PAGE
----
The RIKEN BioResource Center

Arabidopsis plant 

Research in the life sciences and bio­technology relies on having the right biological experimental materials, whether plant cell lines, stem cells or mice with mutant genetic profiles that allow them to be used in studies of the function of genes and human diseases. Such bioresources have become essential for both academic research and industry, and research and development is accelerated by the sharing of bioresources among researchers.

Since its establishment in 2001, the RIKEN BioResource Center (BRC) has acted as a bioresource core facility for researchers through the collection, pres­ervation and distribution of bioresources. Through these activities, the BRC supports studies in a range of fields, from basic research to the treatment of disease, health promotion, food production and even envi­ronmental conservation.

A key characteristic of the BRC is that it handles a variety of bioresources, including human specimens, mice, experimen­tal plants such as Arabidopsis, cell lines, genes and microorganisms, as well as extensive in­formation on all of these materials.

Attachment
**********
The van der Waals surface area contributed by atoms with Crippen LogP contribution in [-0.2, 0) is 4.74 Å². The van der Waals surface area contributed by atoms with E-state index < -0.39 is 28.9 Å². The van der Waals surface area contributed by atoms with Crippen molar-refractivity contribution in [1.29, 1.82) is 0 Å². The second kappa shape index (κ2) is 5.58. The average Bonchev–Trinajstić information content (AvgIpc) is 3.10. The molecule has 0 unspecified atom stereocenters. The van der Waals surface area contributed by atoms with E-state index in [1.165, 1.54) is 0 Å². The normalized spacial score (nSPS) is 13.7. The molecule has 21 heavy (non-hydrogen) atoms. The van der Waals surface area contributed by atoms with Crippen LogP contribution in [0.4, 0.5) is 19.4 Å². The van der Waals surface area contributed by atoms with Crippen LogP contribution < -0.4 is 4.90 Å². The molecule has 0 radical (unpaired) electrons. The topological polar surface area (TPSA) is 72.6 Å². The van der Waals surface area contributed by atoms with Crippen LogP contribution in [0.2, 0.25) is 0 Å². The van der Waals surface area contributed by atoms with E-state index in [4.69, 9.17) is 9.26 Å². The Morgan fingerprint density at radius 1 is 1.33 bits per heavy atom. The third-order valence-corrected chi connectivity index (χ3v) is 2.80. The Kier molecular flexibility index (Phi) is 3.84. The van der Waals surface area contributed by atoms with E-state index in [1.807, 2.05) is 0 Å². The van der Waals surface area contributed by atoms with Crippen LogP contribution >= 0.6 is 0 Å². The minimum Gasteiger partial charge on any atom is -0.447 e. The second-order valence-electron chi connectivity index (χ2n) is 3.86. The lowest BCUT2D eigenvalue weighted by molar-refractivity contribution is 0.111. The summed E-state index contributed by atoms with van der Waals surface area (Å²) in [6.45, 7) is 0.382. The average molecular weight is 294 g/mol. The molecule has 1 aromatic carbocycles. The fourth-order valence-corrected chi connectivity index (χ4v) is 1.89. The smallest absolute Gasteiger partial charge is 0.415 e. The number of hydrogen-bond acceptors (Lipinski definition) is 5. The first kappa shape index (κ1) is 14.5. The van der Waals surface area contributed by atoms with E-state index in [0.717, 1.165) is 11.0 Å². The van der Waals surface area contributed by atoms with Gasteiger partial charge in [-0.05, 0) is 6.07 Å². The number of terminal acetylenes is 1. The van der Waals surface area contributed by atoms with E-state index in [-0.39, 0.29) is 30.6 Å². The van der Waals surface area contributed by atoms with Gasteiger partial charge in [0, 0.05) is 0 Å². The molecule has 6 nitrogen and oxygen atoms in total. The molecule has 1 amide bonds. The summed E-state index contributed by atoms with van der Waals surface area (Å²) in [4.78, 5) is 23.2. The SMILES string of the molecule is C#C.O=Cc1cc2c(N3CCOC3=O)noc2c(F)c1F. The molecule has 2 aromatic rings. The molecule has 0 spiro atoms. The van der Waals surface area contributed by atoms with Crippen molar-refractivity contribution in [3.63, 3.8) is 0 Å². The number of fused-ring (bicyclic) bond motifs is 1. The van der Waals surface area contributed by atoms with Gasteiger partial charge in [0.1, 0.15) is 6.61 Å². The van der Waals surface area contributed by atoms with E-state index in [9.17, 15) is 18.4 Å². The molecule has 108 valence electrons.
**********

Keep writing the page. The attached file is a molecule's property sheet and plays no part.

To date, the BRC has collected over 6,000 mouse models for human disease and gene function. It also stocks Arabidopsis seeds, DNA and cultured cells to contribute to research on the environment, food and the production of new materials.

Plants at BRC

In efforts to support world-leading re­search on regenerative medicine involving stem cell resources, such as iPS cells, the BRC established the BioResource Building for Cell Research in March 2011 which aims to collect, preserve, and distribute such stem cell resources.

By providing iPS and other types of stem cells to researchers both inside and outside Japan, the BRC is promoting research not only in regenerative medicine but also in drug design by facilitating a better under­standing of disease mechanisms, and thus contributing to advances in medical sci­ences in general.

The BRC regularly offers courses and training in the handling of bioresources.